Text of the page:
Getting Our Jollies

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Vol 41 Issue 13

Oysters Have No Discernible Effect On Date

SEATTLE—According to Justin Grammling, 24, a close inspection of date Karen Stavers, who ate a six-oyster appetizer platter, indicated no marked increase in her libido. "Those things didn't do shit," Grammling said. "She didn't inch closer to me, or play footsie, or take her sweater off. I was keeping an eye on her, and her color didn't even rise." Grammling said he will fall back on Seduction Plan B: alcohol.

'Missed Connection' Ad Obviously Cheney

WASHINGTON, DC—In spite of its anonymity, a "missed connection" ad posted on the D.C.-area Craigslist Monday was clearly the work of Vice President Dick Cheney. "You: the attractive blonde from Newsweek," the ad read. "Me: stout, thinning hair, glasses, surrounded by Secret Service agents. Our eyes met as I was walking across the tarmac. I thought I felt a spark." The posting closed with the message, "Coffee? I'll grant you an exclusive."

American Torturing Jobs Increasingly Outsourced

WASHINGTON, DC—AFL-CIO vice president Linda Chavez-Thompson, representing the American Federation of Interrogation Torturers, released a statement Monday deriding the CIA's "extraordinary rendition" program, under which American torturing jobs are outsourced to foreign markets. "Outsourcing the task of interrogating terror suspects to countries like Egypt, Syria, and Saudi Arabia is having a crippling effect on the Americans who make a living by stripping detainees nude, shackling them to the floor, and beating the living shit out of them," Chavez-Thompson said. "And specialists within the field—corrosive-material chemists, ocular surgeons, and testicular electricians—are lucky to find any jobs at all. How are they supposed to feed their families?" Attorney General Alberto Gonzales defended extraordinary rendition, saying the program will create jobs in the long run by fostering a global climate of torture tolerance.

Nation Planning Surprise Party To Cheer Up Conor Oberst

OMAHA, NE—American citizens are coordinating efforts to lift the spirits of wünderkind singer-songwriter Conor Oberst, sources reported Monday. "I saw Conor's picture in a Spin article about Bright Eyes, and he just looked so down," said Lindsey Keisner of Youngstown, OH, one of the party's 4,000 planners. "The country feels really bad that he's going through such a rough spell, so next Friday, everyone who can should meet in Omaha with balloons, funny cards, and silly little gag gifts." Britt Daniel from Spoon will lure Oberst to Omaha by asking him to overdub some vocals.

Being A Considerate Houseguest

If friends or family members are kind enough to invite you to stay at their home, you'll want to be a gracious guest. Here's some tips to help you avoid becoming a burden:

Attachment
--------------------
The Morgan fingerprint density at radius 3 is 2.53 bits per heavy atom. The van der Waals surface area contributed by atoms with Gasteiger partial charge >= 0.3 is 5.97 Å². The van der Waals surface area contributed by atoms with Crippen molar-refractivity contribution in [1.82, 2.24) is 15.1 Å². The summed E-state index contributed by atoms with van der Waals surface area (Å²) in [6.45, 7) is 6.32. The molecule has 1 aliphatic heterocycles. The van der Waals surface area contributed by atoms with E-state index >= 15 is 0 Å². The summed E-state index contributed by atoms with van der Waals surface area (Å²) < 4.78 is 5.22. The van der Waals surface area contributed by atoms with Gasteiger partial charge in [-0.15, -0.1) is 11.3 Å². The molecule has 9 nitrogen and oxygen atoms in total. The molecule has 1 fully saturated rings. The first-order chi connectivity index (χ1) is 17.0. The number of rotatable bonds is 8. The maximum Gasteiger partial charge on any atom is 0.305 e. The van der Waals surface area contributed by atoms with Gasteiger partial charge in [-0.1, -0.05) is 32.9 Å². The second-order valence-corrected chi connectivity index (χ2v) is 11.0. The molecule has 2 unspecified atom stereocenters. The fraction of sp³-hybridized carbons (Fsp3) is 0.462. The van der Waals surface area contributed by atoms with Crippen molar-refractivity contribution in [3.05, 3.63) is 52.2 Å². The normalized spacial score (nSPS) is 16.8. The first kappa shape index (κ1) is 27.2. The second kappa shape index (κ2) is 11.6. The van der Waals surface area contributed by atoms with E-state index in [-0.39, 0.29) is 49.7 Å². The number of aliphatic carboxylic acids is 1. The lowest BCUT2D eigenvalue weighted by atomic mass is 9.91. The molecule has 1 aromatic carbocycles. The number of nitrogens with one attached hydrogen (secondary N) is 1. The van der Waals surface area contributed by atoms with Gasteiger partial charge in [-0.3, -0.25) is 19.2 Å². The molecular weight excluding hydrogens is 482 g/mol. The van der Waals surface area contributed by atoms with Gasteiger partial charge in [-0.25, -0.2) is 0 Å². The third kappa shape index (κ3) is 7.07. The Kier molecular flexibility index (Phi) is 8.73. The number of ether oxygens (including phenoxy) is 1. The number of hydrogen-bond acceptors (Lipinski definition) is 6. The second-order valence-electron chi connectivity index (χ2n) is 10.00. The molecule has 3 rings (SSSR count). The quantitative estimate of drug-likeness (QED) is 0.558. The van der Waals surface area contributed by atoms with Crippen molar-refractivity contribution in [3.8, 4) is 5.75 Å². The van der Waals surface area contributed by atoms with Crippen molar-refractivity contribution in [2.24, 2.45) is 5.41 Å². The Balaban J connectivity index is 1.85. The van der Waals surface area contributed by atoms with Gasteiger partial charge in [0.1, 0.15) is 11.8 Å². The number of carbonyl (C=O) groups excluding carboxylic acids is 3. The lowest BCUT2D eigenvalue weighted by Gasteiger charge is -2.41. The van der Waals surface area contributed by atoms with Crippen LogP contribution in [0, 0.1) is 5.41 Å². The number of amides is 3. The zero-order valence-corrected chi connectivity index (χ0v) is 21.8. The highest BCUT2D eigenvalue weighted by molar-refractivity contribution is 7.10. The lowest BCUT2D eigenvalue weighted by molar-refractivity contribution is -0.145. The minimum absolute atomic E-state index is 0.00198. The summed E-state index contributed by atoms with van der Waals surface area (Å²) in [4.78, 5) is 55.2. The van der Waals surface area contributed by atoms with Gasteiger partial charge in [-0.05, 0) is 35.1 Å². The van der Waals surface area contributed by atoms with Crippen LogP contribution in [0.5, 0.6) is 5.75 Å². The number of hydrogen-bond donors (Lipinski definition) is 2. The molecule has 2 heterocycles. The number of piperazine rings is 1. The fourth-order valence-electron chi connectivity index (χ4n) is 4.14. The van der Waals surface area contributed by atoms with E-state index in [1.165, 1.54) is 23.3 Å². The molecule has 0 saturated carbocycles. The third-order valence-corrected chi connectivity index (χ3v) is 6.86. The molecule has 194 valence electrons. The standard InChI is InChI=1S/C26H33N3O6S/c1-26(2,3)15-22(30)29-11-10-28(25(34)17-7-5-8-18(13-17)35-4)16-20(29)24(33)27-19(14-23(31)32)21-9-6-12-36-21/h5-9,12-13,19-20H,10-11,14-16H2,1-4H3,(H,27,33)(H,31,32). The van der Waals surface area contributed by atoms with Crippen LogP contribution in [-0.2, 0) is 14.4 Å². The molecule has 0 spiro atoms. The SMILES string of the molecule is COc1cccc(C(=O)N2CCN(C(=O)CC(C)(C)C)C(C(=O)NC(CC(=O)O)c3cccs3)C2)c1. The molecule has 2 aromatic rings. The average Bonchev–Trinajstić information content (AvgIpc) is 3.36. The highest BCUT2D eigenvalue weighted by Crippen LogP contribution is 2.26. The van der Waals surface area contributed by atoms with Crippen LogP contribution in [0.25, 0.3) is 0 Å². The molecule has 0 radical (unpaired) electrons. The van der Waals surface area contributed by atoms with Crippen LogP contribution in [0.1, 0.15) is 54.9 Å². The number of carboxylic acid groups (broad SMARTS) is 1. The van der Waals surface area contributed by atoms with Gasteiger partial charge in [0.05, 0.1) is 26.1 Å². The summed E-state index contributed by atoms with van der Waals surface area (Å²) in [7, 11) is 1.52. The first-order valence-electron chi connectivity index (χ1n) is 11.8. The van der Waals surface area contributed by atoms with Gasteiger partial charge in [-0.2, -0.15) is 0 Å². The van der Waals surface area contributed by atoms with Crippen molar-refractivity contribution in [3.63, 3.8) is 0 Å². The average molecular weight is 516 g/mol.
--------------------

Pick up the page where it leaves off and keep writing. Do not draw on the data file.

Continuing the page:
You Won't Believe This, But I'm Actually On A Crowded Elevator Right Now

Oh, hey David. No, it's a fine time. Always got time for you, my man. Dave. How's that lady I saw you with on Saturday? No shit. You're something else, my friend. Really something. Oh, that? That was just the second floor. Yeah, you won't believe this, but I'm actually on this crowded elevator right now. Yeah, it's totally crazy. We're packed like sardines in here.

Information Thieves

Identity theft is a growing problem, with hackers gaining access to more Americans' personal information every year. What are some of the reasons hackers turn to crime?

Five Minutes Of Watching Indian Channel Leads To Five Hours Of Watching Indian Channel

NEW YORK—A five-minute sampling of Hindi-language channel Zee TV stretched into a five-hour Indian TV marathon for Craig Mieritz, 23, Monday. "I have no idea what's going on, but I can't turn it off," the channel-flipping Mieritz said about a colorful, frenetic musical number on the soap opera Tum Bin Jaaoon Kahaan. "Maybe I'll just watch another minute..." Following the soap, Mieritz watched a Hindi pop variety show, 11 music videos, and the three-hour Bollywood epic Khuda Gawah, the remote in his hand the entire time.
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Holiday

Getting Our Jollies

I've gotta say, I feel really sorry for all the so-called "professionals"—the working stiffs and stiffettes of the world. Sure, they're making a lot of money being lawyers and brokers, but are they truly happy? Last Monday morning, as I watched the Lexuses and BMWs cruise down Thisbe Avenue headed toward the interstate, I couldn't help feeling sorry for all those strivers.

After all, what would you rather do: read legal briefs all day, or dress up in an elf costume and wave a colorful sign? Of course, you'd rather do the latter—me too! (Well, not that I was ever in danger of becoming a lawyer, but I still know which job I'd pick.)

So, what was I doing dressed as an elf and carrying a big sign? Well, I was directing motorists to the grand opening of Off-Season Santa, my father Horvel's new business venture. Loyal Jeanketeers know that Dad recently parlayed a lifetime of seasonal St. Nick simulations into a year-long money-maker. That's right: Dad's dream is a reality, and parents can take their children to buy Santa merchandise, frolic in the off-season winter wonderland, and get pictures taken with the big man himself all the way from January through December!